Module 1 ~ Silent Invaders
Gross Plant Anatomy – An Inquiry Lab
Note: Freshwater Artificial Plant Kits available for loan upon request.
the study of the parts and/or
structures of plants, that are visible to the naked eye.
In our never-ending quest to encourage students to spend more time looking at plants, we’ve developed this inquiry-
based lab activity. Ideally this would be done with live plants. However, because many teachers don’t have access
to live plants or the aquatic environment (with their students), we’ve assembled a freshwater artificial plant kit
for use in the classroom, available on loan. For more information, contact:
Note: If using live plants, be sure to follow the guidelines for obtaining or possessing live plants:
What can we learn by looking at the structure or “gross anatomy” of a plant (i.e., an aquatic plant)?
Are there clues that can help us track down the identity of an aquatic plant?
Can a plant’s leaf arrangement, habit, or other characteristics tell us anything about the plant?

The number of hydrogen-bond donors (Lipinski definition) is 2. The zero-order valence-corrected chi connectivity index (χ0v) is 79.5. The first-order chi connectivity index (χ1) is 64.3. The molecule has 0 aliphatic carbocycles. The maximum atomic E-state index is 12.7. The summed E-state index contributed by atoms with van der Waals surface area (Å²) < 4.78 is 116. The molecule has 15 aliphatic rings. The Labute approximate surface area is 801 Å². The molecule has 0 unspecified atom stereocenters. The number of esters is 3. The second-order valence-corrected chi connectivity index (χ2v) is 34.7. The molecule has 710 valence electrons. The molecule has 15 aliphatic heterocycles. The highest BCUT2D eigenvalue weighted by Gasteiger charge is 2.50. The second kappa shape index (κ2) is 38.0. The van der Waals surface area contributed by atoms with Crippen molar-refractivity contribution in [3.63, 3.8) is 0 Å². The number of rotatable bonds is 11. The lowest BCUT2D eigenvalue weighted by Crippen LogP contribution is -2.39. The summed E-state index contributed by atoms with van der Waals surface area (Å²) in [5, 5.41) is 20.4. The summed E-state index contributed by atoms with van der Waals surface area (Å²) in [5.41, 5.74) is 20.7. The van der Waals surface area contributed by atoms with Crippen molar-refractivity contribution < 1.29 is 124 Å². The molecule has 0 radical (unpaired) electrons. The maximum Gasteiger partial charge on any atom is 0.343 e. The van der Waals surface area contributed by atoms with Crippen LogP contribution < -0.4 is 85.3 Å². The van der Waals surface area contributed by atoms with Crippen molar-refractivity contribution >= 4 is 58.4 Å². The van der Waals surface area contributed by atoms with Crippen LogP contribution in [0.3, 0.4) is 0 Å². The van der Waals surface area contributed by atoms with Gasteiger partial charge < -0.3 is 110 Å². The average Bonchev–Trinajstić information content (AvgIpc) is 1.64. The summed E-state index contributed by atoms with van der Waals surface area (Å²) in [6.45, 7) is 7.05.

Biology, botany, environmental science, life science
Refer to Sunshine State Standards listed on the last page of this document.
1-2 class periods
Visual, auditory, and kinesthetic
emersed, submersed, free-floating, floating-leaved, habit, leaf arrangement,
leaf attachment, leaf base, leaf margin, leaf shape, leaf tip
(See definitions on page 3.)
Students will work together to discover ten plants commonly found in Florida’s freshwater
environments. While doing so, they will also learn a basic classification system that is used to help categorize the
plants and ultimately identify them. This will be done through observation and the creation of a drawing or collage
depicting the anatomy or structure of their chosen plant specimen. Once complete, the class will work together to
analyze their observations and try to classify or categorize the plants into the following categories (emersed, floating
and/or floating-leaved, submersed or grasslike). Finally, students will take an even closer look and use plant
characteristics (leaf arrangement, leaf shape, etc.) to try and determine common characteristics shared by plants in
each category (emersed, submersed, etc.)
Note: artificial plant kits do not contain an example of a “grass-like”
Student Learning Objectives:
Students will sharpen observation skills by creating a drawing OR coloring a botanical illustration OR
creating a collage of their specific plant specimen.